I believe in travel, my passion is travel. I let it consume me beyond a bank balance. But I also know now it’s not all great Instagram photos and happy wanderings. I love my life based around the road but I realise it isn’t for everyone.
Quit your job. Pack it all in. Travel full time. There was a time, when in fact, it wasn’t the right moment for me.I don’t want to devalue the industry but I also didn’t want to write about travel to make it sound glamorous and exclusive to those that have all the time in the world at their hands.
It works for some people but not for all. I don’t want to go against my beliefs that travelling full time is amazing, but I also don’t want to sugarcoat it into sounding like the only way to live a fulfilling life.
So, here are five reasons you shouldn’t quit your job to travel…
You (may) have more money
Unless you’re a successful trader, a heavy-weight tech whizz or have another skill that will make you a lot of money on the road chances are having a full-time job will give you more money to spend on travel.
Many people who travel full time actually make their money off telling you how to do it. But setting up a blog is hard work, you can’t just announce you are an English teacher and the reality is taking a short trading course isn’t going to make you rich (usually!).
It’s also about the future. I have expat friends who love their life in the third world but know they have no health care, no pension being built up and no real idea of what will happen further along the line. But they wouldn’t trade their life in for anything, maybe that’s a level of security you actually aren’t ready to give up?
If you want some great ideas on how to travel more with a full-time job, there are some great tips on this post especially for my American friends with stingy holiday allowances!
You can have ‘experiences’ on a vacation
The whole tourist v traveller debate really pisses me off. You might only go abroad for one week a year but I still think you can have an education, experience and ‘one of those moments’ if you go looking for it and actually want it, especially if you go to destinations where it’s easily found such as Myanmar or Laos. (Hint: Put down the guidebook)
There are also lots of ‘Voluntourism’ companies now which offer such experiences. If you haven’t got the confidence to just wing it solo and want to give something back then that can be a great option. Do your research though and make sure they aren’t just taking your dosh and their projects are sustainable. Small start-ups such as Hands on Journeys might actually resonate more true with you than the larger companies and if you want to see the sights whilst you give back they can be a great option.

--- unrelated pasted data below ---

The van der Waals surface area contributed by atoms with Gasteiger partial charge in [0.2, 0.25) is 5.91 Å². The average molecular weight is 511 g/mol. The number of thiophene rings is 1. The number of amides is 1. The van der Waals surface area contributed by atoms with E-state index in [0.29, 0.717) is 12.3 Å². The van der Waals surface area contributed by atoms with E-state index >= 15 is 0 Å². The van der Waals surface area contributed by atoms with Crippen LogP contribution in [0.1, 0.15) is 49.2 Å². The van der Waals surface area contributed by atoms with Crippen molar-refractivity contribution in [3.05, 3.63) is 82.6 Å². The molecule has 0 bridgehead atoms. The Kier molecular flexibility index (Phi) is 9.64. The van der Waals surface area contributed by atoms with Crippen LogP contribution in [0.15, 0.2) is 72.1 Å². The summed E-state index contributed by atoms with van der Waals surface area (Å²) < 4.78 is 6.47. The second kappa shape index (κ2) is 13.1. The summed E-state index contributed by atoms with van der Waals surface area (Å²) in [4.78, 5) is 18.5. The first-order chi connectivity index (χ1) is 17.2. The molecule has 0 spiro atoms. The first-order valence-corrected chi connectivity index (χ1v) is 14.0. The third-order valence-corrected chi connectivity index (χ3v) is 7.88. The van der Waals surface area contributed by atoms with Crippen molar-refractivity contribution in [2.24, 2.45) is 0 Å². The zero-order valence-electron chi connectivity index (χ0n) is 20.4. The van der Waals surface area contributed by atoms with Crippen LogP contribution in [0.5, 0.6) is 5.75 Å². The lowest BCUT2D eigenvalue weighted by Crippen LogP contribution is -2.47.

Maybe I am wrong, maybe I am naive. Maybe it is from being in London where all my friends travel and usually come back from a vacation with a life changing story that sounds like they were gone for a good few years… Maybe you can too?
You might (God Forbid) want to own material possessions
I don’t want a nice car or even any car. I don’t particular want a mortgage and sometimes I look at my wardrobe (who am I kidding, backpack spread across the floor) and wonder how long it has left until it falls to shreds.
But I get that some people do and there is nothing wrong with that. Saving to have a safe home for a family further down the line, wanting to own something which you can wear to a special occasion – please don’t let the travelling world tell you that is wrong, you will just have to make your travel budget and plans differently.
Friends tell me they can’t understand how I afford to travel. But if I compare what I own and my lifestyle to theirs it seems fairly obvious.
But it slapped me across my face earlier this year when I was mugged for my camera and laptop. I lost 80% of my earthly belongings in cash value that night, it makes you a little worried!
Yes, it can be a really selfish thing to do
I didn’t realise how selfish a thing it could be until my Dad got slammed into at 70mph on a motorway and his head was launched out the windscreen. Being far from home and sometimes not even having the backup fund to get back in an emergency is tough.
People will worry about you and I am eternally appreciative for how supportive my family is. Going and seeing the world is great but it just takes the wrong kind of Skype call to make you feel guilty as hell.
Plus, yes, homesickness is a real thing.
Life’s education can easily start at home
If you’re sat at home now, think about the place you live, the community that’s around you. I bet you can think of a situation you’re not comfortable with, something you would want to better or an opportunity to jump right out of your comfort zone.
Sometimes we forget what’s in our own back yard so to speak, but those life-changing educational moments might not need to be at the end of an expensive international flight.
And you? Travelling full time? Dreaming about it? Loving it or regretting it? Is peer pressure really able to be an influence?